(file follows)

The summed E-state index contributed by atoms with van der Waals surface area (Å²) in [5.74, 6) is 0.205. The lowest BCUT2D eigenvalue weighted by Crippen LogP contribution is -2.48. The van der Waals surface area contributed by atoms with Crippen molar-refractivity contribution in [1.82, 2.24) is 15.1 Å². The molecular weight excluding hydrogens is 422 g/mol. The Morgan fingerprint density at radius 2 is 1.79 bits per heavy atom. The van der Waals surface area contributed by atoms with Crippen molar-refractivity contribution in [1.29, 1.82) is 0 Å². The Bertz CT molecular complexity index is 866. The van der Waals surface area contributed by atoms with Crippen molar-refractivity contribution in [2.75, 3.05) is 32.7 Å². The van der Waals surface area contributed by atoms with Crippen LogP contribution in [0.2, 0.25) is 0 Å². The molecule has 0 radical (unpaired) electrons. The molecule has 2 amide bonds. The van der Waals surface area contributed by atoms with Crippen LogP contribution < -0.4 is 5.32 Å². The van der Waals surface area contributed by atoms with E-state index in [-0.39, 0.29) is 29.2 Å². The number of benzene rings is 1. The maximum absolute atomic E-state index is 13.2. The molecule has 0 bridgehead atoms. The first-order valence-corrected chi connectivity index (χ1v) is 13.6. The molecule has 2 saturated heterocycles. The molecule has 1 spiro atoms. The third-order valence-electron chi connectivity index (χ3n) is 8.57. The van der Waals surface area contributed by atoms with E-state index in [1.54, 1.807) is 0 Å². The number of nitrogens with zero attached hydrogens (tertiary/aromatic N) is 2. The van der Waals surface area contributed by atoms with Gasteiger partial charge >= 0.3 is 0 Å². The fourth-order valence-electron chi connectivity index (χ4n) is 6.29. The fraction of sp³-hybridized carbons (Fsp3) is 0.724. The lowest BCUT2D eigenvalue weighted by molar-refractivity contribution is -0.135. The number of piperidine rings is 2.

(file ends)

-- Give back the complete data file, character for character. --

The summed E-state index contributed by atoms with van der Waals surface area (Å²) in [5.74, 6) is 0.205. The lowest BCUT2D eigenvalue weighted by Crippen LogP contribution is -2.48. The van der Waals surface area contributed by atoms with Crippen molar-refractivity contribution in [1.82, 2.24) is 15.1 Å². The molecular weight excluding hydrogens is 422 g/mol. The Morgan fingerprint density at radius 2 is 1.79 bits per heavy atom. The van der Waals surface area contributed by atoms with Crippen molar-refractivity contribution in [1.29, 1.82) is 0 Å². The Bertz CT molecular complexity index is 866. The van der Waals surface area contributed by atoms with Crippen molar-refractivity contribution in [2.75, 3.05) is 32.7 Å². The van der Waals surface area contributed by atoms with Crippen LogP contribution in [0.2, 0.25) is 0 Å². The molecule has 0 radical (unpaired) electrons. The molecule has 2 amide bonds. The van der Waals surface area contributed by atoms with Crippen LogP contribution < -0.4 is 5.32 Å². The van der Waals surface area contributed by atoms with E-state index in [-0.39, 0.29) is 29.2 Å². The number of benzene rings is 1. The maximum absolute atomic E-state index is 13.2. The molecule has 0 bridgehead atoms. The first-order valence-corrected chi connectivity index (χ1v) is 13.6. The molecule has 2 saturated heterocycles. The molecule has 1 spiro atoms. The third-order valence-electron chi connectivity index (χ3n) is 8.57. The van der Waals surface area contributed by atoms with E-state index in [1.54, 1.807) is 0 Å². The number of nitrogens with zero attached hydrogens (tertiary/aromatic N) is 2. The van der Waals surface area contributed by atoms with Gasteiger partial charge >= 0.3 is 0 Å². The fourth-order valence-electron chi connectivity index (χ4n) is 6.29. The fraction of sp³-hybridized carbons (Fsp3) is 0.724. The lowest BCUT2D eigenvalue weighted by molar-refractivity contribution is -0.135. The number of piperidine rings is 2.